Patrick Owens

Accidentally hacking into a business through Google docs

  • security

A few months ago, I made a few pieces of pottery through a make-your-own-pottery local business. As part of the clay-making process, customers need to wait for some time for their clay pieces to dry before they’re able to be painted. The business needs to inform customers when their pieces are ready to be painted and picked up after painted.

This business maintains a Google spreadsheet to inform customers when their dried clay is ready to be painted.

Drying status spreadsheet with link to other spreadsheet

While checking to see if my clay items were ready to be painted, I noticed that intriguing =importrange(…) in the first cell of the document. I was curious what was in this other Google spreadsheet. So like most curious people, I just had to open this new spreadsheet.

and… I’m in

Imagine to my surprise, that not only did this spreadsheet have more information about the clay drying process, but also contained a treasure trove of sensitive information about this company. There were no privacy controls set on the document. Anyone with a Google account could view the spreadsheet.

Passwords available in the second spreadsheet

Some of the sensitive information available in this new spreadsheet:

  • Passwords to the branch’s e-mail account, voice mail service, security cameras, and more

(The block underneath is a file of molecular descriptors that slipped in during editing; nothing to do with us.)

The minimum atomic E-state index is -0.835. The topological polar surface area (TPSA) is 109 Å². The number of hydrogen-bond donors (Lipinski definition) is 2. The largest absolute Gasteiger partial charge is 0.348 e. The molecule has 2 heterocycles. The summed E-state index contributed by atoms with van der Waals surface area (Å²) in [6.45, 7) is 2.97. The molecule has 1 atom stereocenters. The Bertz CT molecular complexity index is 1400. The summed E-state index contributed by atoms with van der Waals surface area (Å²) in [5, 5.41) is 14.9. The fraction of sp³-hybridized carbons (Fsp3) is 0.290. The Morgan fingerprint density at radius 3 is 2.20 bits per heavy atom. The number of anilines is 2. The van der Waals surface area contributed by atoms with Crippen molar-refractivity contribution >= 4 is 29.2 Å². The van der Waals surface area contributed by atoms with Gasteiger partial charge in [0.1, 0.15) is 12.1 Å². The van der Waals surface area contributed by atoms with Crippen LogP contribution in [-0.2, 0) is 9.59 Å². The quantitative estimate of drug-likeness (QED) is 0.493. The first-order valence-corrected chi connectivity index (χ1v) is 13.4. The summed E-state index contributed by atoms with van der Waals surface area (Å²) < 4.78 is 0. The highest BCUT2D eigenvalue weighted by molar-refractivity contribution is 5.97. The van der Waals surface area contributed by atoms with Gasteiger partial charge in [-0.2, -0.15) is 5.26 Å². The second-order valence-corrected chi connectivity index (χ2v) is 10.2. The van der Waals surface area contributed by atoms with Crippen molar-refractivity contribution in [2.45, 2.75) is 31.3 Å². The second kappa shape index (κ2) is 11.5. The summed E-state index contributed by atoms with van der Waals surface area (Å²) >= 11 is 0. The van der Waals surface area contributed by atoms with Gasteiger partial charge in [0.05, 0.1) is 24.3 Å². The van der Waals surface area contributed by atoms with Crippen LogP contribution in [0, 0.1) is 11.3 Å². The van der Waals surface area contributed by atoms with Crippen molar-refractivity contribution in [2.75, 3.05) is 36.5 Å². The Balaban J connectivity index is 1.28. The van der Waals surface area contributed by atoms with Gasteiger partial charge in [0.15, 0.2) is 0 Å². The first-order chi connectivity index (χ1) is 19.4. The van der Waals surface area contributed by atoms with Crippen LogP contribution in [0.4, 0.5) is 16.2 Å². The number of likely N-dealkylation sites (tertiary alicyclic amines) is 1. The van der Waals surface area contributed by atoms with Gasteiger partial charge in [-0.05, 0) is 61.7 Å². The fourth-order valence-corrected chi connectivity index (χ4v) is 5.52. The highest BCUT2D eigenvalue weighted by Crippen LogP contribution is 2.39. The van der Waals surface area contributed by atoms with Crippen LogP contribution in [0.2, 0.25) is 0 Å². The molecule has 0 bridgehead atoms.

• Employee shift schedule
  • Business procedures: cash out, inventory counts, log of damages/losses
  • Voice mail logs, and contact information of customers who left the voice mails
  • Some customer information: full names and phone numbers
  • Gift card tracking, and procedures to create new gift cards

Through this document, one could access their POS system, generate new gift cards, and cause all sorts of other havoc. There were also links to more, unprotected Google docs that contained more information about the company. The passwords within the spreadsheet were current and valid.

Having seen enough, the company was notified via e-mail, and the Google docs spreadsheet had the correct privacy settings applied to it.

It appears that each location of the company has their own spreadsheet like the one above. I attempted to access a couple others and the permissions were set correctly.


Permission management is hard

Individually managing the permissions for what must be 50-odd documents is hard. I’ve never used Google docs at such a scale for information, but I have yet to see any sort of tool for managing permissions for large sets of documents.


Having a single source of information for all data for a business, while convenient, lead to a zero-effort full information disclosure. Storing critical business information, like passwords, in a separate document that isn’t linked to any other document would have stopped this attack cold.

Insecure passwords

Finally, the passwords in the spreadsheet were also very insecure, but that’s a topic for another discussion.

Disclosure timeline

  • 2018/03/23 - Discovered the unprotected Google spreadsheet
  • 2018/03/23 - Disclosed the information leak to the business
  • 2018/03/23 - Business corrected the permission of the exposed Google spreadsheets
  • 2019/01/14 - I decided to blog about it, because I had almost forgotten about this event until today
Patrick Owens
Patrick is a full-stack software engineer. He is a UI architecture specialst, infosec enthusiast, and mentor.